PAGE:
THEATER REVIEW : Father Knows Best in 'Alone Together'

TIMES STAFF WRITER

You can go home again. So say the 30-year-old and 28-year-old Butler boys, as they return to the family homestead in "Alone Together," at the Pasadena Playhouse.

Their parents, George (Nicholas Pryor) and Helene (Nancy Dussault), don't exactly kill the fatted calf in honor of the homecoming. After 30 years of raising three sons, the youngest of whom is finally off to college, they want their own lives back.

Apparently a lot of people have found themselves in this situation recently. At intermission on opening night, a couple was overheard discussing the resemblances between the play and their own lives.

But that doesn't necessarily make "Alone Together" more than a situation with a string of jokes attached. Lawrence Roman's comedy is more adept with one-liners than with any fresh insights.

The action begins with an amazing coincidence. Just as Son No. 3 (John Allee) is off to college, while his parents are still saying their farewells, Son No. 1 (Maury Ginsberg) returns through the back door and ensconces himself in his old room. His parents, unaware of his presence, begin to make love on a rug in front of the fireplace. Guess who interrupts their romance. And Son No. 2 (Spencer Garrett) isn't far behind.

The play is written so that the sons look as spoiled and unreasonable as possible, while the parents come off as far too generous and reasonable, thus flattering the target audience--which is likelier to be in the parents' age range.

The oldest of the brood, Michael, is a math whiz who has fled advanced research at Massachusetts Institute of Technology because he's afraid he can't cut it. He's partially an absent-minded professor, scurrying across the upstairs hallway with unexplained pots of something that steams. But he's also a smooth manipulator, stopping his father's first attempt to crack the whip before it begins, with effusive talk about how grateful he is for his parents' succor.

The middle son, Elliott, is a womanizer who has been kicked out of his own home in Texas by his estranged wife. With Garrett playing Elliott as an urban cowboy and Ginsberg playing Michael as a neurotic Northeasterner, it's not easy to believe these two are related. Or that both have grown up in suburban L.A., where the Butlers have a home that looks as if it were could have been designed by the same hacienda-influenced architect who designed the Pasadena Playhouse itself (the set designer is Gary Wissmann).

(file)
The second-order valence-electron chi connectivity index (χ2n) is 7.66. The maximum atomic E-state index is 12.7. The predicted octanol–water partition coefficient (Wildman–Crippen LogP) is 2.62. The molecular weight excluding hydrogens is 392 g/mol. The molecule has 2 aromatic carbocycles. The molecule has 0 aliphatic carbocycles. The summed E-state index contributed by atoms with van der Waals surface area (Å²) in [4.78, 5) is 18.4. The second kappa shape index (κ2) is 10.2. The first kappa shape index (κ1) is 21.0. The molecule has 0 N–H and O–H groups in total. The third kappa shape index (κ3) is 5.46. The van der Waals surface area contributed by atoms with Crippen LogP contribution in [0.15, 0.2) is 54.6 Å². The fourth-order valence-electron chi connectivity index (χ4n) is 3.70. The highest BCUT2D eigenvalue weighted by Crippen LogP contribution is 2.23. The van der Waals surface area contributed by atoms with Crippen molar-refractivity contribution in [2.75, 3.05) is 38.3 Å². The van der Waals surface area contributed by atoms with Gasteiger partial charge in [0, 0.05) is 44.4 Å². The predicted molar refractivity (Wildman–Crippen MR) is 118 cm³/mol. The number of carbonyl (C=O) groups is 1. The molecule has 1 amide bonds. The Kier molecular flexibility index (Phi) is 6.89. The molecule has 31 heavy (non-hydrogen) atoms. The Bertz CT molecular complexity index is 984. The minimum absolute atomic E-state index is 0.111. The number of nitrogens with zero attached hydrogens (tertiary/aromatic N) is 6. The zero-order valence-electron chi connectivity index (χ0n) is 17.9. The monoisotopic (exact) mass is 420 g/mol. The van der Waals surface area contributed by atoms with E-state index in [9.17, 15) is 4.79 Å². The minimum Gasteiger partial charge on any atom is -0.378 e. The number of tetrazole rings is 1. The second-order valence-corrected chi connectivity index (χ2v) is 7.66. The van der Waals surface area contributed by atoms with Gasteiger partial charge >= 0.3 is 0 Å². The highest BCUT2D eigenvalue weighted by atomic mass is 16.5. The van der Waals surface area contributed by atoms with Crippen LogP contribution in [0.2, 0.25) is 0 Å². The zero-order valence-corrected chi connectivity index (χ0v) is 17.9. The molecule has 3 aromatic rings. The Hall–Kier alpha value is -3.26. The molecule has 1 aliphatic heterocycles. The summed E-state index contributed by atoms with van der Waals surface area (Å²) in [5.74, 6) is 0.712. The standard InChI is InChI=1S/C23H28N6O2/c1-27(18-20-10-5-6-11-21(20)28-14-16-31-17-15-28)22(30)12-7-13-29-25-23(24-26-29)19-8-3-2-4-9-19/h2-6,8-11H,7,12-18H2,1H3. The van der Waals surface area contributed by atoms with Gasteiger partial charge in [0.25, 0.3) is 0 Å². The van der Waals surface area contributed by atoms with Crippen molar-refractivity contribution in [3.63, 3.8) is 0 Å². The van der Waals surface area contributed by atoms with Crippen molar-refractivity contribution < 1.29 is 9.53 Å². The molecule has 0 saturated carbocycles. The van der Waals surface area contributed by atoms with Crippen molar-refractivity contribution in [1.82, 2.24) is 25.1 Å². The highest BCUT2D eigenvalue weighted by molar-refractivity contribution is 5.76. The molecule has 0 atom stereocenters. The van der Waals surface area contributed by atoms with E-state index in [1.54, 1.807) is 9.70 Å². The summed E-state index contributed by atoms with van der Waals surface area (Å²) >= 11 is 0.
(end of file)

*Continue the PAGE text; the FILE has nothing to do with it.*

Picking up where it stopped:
But the comic exaggerations aren't over with the arrival of Elliott. Next in line is a very young, very flaky, very casual acquaintance of Son No. 3, Janie (Shawn Modrell), who needs a place to stay temporarily while she gets ready for Santa Monica College. That the parents allow her, too, to invade their privacy defies credibility. But it also serves to extend the play to a fuller length and to provide a suggestion of sexual fun and games with the sons before we hear Janie declare her devotion to celibacy.

As the play winds to its easily foretold conclusion, we do get the requisite moments when the parents finally probe into each other's personalities deeply enough to find something slightly unpleasant. It doesn't justify this display of extreme wimpiness, but then one doesn't expect this kind of play to make that kind of sense.

One does expect some easy gags, and David Galligan's cast knows how to get them. Dussault snags more of them than anyone, and she also maneuvers deftly through Helene's transformation from submissive mom to Woman on the Verge of a Nervous Breakdown. Even so, when the final confrontation with Son No. 1 takes place, it's still Pryor's dad who has to do the dirty work. In the end, father does know best.

Though the play has television written all over it, it opened on Broadway, where it didn't last long. But it has enjoyed successful runs in Europe, we're told, not to mention the Harlequin Dinner Theatre in Orange County, Costa Mesa Civic Playhouse and La Mirada Theatre.

It's an inoffensive little comedy, more irksome for what it says about programming at the Pasadena Playhouse than for anything within the play itself.

* "Alone Together," Pasadena Playhouse, 39 S. El Molino Ave., Pasadena. Tuesdays-Fridays, 8 p.m.; Saturdays, 5 and 9 p.m.; Sundays, 2 and 7 p.m. Ends June 27. $31.50. (818) 356-PLAY. Running time: 2 hours, 20 minutes. Nicholas Pryor: George Butler

Nancy Dussault: Helene Butler

John Allee: Keith Butler

Maury Ginsberg: Michael Butler

Spencer Garrett: Elliott Butler

Shawn Modrell: Janie Johnson

By Lawrence Roman. Directed by David Galligan. Sets: Gary Wissmann. Lights: Kevin Mahan. Costumes: Bonnie Stauch. Sound: Frederick Boot. Production stage manager Kathleen Horton. Stage manager Christopher Hardt.

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